Clear Boundaries

One of the main reservations employers have in regards to continuing to run a hybrid company when there are no more restrictions in place is the fact they often feel out of control. Namely, they have little to no visibility of employees when they are granted more liberties. It’s not the question of trust, not in most of the cases at least. It’s the general anxiety of being unable to see the process which can grow into resentment and the need to micromanage. 

But it’s all easily avoidable if the working environment is still controlled by a clear set of rules. We’ve already mentioned specific timeframes for flexible hours and deciding on in/out of office days distribution. But there are more nitty-gritty matters such as setting up minimum response time, having scheduled catch-ups and more. Flexible doesn’t mean unregulated. In fact, to be functional, hybrid needs a lot of thought put into rules. 

Mandatory Tools

Digital tools are necessary for hybrid working. And not just because you need to bridge the gap between team members based in different locations. There are also other aspects that come into play, such as safety, expenses, resource allocation and many more. Not to mention, to build a truly effective hybrid work schedule, you will need a lot of data. And digital tools are notoriously good at collecting it.

Using digital timesheets to track your team’s time is great for understanding when and under what circumstances are your workers most efficient. It works both in terms of team and individual performance. For example, one employee may show better productivity metrics when working remotely - they should naturally be given more time operating away from the office. On the contrary, some workers are thriving in the office and should therefore have less remote work days. But don’t trust the numbers only; take your team’s feelings into consideration too.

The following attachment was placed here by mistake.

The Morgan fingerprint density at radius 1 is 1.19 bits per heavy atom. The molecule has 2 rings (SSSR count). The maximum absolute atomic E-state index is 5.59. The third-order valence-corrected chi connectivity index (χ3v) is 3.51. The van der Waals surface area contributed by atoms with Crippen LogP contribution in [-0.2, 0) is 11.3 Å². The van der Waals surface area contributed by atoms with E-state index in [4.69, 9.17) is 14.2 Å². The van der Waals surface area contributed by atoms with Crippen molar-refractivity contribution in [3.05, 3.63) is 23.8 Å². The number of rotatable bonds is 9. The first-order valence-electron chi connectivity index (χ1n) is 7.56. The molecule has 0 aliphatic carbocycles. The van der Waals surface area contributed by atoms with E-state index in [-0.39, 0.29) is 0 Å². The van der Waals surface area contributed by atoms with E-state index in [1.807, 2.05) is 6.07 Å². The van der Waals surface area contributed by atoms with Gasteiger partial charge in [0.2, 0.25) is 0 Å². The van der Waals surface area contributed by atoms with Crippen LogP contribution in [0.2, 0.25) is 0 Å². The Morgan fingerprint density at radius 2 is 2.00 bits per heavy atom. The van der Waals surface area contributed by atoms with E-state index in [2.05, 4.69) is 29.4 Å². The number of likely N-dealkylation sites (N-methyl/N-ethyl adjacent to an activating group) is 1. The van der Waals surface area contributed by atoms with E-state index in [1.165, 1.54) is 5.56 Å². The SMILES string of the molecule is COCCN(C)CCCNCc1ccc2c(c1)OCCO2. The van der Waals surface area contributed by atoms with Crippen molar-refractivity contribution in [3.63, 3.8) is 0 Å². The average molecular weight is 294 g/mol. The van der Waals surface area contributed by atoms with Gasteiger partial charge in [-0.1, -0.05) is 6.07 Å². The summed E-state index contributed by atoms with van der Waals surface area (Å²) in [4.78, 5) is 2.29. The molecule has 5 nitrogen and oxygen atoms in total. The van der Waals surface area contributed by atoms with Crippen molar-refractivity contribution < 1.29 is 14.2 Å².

Take Your Time

It’s never wise to rush things. You want to explore your options and stick with the best one. Fortunately, hybrid is one of the areas where experimenting and patience bring great benefits and minimal losses. 

Don’t Be Scared to Experiment

The hybrid model is still very new. There are no rules of how things must or must not be done. On top of that, this entire approach is built around flexibility. Meaning instead of you having to adapt to it, it adapts to your needs. It is perfectly understandable if you aren’t entirely sure what are your core preferences or what will work best for your team. There’s only one way to find out, though - through experimenting. 

We recommend trying to implement small changes and tweaks, one or two at a time. This way, you can test different approaches yet not disrupt your team’s day-to-day work in the process. Depending on the size of your team, you can implement one change per team and swap them after some time to see if there are differences in efficiency, and so on. As long as your employees aren’t distracted from their duties, experimenting will only bear benefits, both short and long-term. With a clear understanding of what works and to what extent, it will be very easy to put together an optimal hybrid work schedule. 


It is easy to lay down the basics for hybrid working, but if you want to keep this approach long term, optimisation will be required. Each business has a unique way of operation, team dynamics and such. Understanding them all, as well as the full scope of flexibility delivered by hybrid, is the first step in building an efficiency-driving schedule. The most important bit here is to understand there is more depth than simply allocating days spent working on-site or remotely. Flexible hours and personal preferences play a big role too. 

However, flexibility doesn’t mean lack of regulations. An optimal hybrid work schedule should follow a clear set of rules in regards of acceptable timeframes, number of hours, and tools used. Working out what works best for your company isn’t going happen at once. Make small changes as you go, without disrupting your team’s day-to-day activities, analyse them and make them part of your approach when relevant. Eventually, you will get where you want to be.